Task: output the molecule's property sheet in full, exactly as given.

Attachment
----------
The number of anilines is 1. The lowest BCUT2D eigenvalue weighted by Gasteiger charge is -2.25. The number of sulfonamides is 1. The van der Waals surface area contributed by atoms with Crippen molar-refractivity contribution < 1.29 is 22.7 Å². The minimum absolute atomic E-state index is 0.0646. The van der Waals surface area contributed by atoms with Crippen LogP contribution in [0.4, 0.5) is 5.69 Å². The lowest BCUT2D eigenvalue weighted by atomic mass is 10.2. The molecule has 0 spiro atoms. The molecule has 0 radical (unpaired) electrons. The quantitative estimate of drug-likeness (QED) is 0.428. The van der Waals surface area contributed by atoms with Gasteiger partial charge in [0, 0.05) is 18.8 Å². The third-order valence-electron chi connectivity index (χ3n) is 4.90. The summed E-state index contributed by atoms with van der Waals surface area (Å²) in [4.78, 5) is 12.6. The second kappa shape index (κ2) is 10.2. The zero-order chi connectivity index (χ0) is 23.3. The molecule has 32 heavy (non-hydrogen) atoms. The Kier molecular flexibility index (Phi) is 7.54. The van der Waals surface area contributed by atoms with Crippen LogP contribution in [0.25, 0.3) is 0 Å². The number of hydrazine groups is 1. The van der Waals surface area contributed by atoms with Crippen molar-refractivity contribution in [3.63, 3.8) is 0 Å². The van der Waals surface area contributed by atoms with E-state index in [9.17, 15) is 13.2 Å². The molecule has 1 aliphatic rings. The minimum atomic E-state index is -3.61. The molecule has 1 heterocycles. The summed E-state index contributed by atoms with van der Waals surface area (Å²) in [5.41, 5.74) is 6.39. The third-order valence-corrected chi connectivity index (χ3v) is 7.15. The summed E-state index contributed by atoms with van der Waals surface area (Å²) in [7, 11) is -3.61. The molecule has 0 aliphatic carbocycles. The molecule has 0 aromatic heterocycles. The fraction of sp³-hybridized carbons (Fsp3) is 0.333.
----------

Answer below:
The number of anilines is 1. The lowest BCUT2D eigenvalue weighted by Gasteiger charge is -2.25. The number of sulfonamides is 1. The van der Waals surface area contributed by atoms with Crippen molar-refractivity contribution < 1.29 is 22.7 Å². The minimum absolute atomic E-state index is 0.0646. The van der Waals surface area contributed by atoms with Crippen LogP contribution in [0.4, 0.5) is 5.69 Å². The lowest BCUT2D eigenvalue weighted by atomic mass is 10.2. The molecule has 0 spiro atoms. The molecule has 0 radical (unpaired) electrons. The quantitative estimate of drug-likeness (QED) is 0.428. The van der Waals surface area contributed by atoms with Gasteiger partial charge in [0, 0.05) is 18.8 Å². The third-order valence-electron chi connectivity index (χ3n) is 4.90. The summed E-state index contributed by atoms with van der Waals surface area (Å²) in [4.78, 5) is 12.6. The second kappa shape index (κ2) is 10.2. The zero-order chi connectivity index (χ0) is 23.3. The molecule has 32 heavy (non-hydrogen) atoms. The Kier molecular flexibility index (Phi) is 7.54. The van der Waals surface area contributed by atoms with Crippen LogP contribution in [0.25, 0.3) is 0 Å². The number of hydrazine groups is 1. The van der Waals surface area contributed by atoms with Crippen molar-refractivity contribution in [3.63, 3.8) is 0 Å². The van der Waals surface area contributed by atoms with E-state index in [9.17, 15) is 13.2 Å². The molecule has 1 aliphatic rings. The minimum atomic E-state index is -3.61. The molecule has 1 heterocycles. The summed E-state index contributed by atoms with van der Waals surface area (Å²) in [5.41, 5.74) is 6.39. The third-order valence-corrected chi connectivity index (χ3v) is 7.15. The summed E-state index contributed by atoms with van der Waals surface area (Å²) in [7, 11) is -3.61. The molecule has 0 aliphatic carbocycles. The molecule has 0 aromatic heterocycles. The fraction of sp³-hybridized carbons (Fsp3) is 0.333.